Thus rather than require customers to provide safeguards (which would serve both to deter the likelihood of cancellation and to mitigate the losses which attend cancellation) in exchange for a lower (pˆ) price, the management of the supply firm agrees to accept the high risks that a node B bargain entails. If adverse demand realizations do not occur, the customer will take delivery at the price of and the seller will show a large profit. If, however, adversity does appear, then delivery will be canceled and the full costs will be borne by the seller. Low profits will result.

Given high-powered incentives, the management will participate hand- somely when favorable outcomes obtain, and it will evidently be penalized when adversity materializes. Considering, however, the specific asset commitments of the labor, labor may be vulnerable to requests for give-backs, thereby to save its jobs. The profit consequences of adversity would then be buffered by labor rather than borne by management—whence the resulting set of contracts would place the management in a “heads I win, tails you lose” posture.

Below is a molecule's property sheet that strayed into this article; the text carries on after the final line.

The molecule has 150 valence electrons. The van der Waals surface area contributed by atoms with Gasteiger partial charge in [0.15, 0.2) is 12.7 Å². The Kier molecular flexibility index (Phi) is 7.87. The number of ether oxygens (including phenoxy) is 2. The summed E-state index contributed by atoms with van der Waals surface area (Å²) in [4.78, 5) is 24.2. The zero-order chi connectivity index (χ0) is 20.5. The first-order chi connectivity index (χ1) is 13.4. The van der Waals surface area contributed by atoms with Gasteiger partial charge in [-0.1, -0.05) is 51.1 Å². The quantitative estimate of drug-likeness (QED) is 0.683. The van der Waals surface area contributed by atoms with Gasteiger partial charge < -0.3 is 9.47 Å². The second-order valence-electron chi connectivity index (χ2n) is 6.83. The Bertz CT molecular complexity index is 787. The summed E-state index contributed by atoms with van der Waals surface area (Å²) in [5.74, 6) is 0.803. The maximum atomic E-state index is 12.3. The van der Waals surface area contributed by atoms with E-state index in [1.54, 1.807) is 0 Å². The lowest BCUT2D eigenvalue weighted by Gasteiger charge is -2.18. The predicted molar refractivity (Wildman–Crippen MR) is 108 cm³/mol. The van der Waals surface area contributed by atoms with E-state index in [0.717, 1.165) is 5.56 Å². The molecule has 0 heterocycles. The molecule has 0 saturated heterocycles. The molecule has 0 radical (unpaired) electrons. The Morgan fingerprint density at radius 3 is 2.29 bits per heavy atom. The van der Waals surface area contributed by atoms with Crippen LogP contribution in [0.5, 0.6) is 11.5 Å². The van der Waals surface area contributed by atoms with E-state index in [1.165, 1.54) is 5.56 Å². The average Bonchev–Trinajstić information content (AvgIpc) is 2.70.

This outcome is more likely in the degree to which (1) labor contracts are long term, (2) human assets are more highly firm specific, and (3) the man- agement is believed to be more opportunistic. This last may sometimes be inferred from earlier experience—although, as discussed in Chapter 15, repu- tation effects can be elusive. Plainly, however, where management incentives are of a more high-powered kind, greater precautions are indicated. Insistence upon contractual disclosure and contract reopeners so as to deter strategic inconsistencies across successive contractual interfaces may be warranted in such circumstances. Informational participation could materialize.

Source: Williamson Oliver E. (1998), The Economic Institutions of Capitalism, Free Press; Illustrated edition.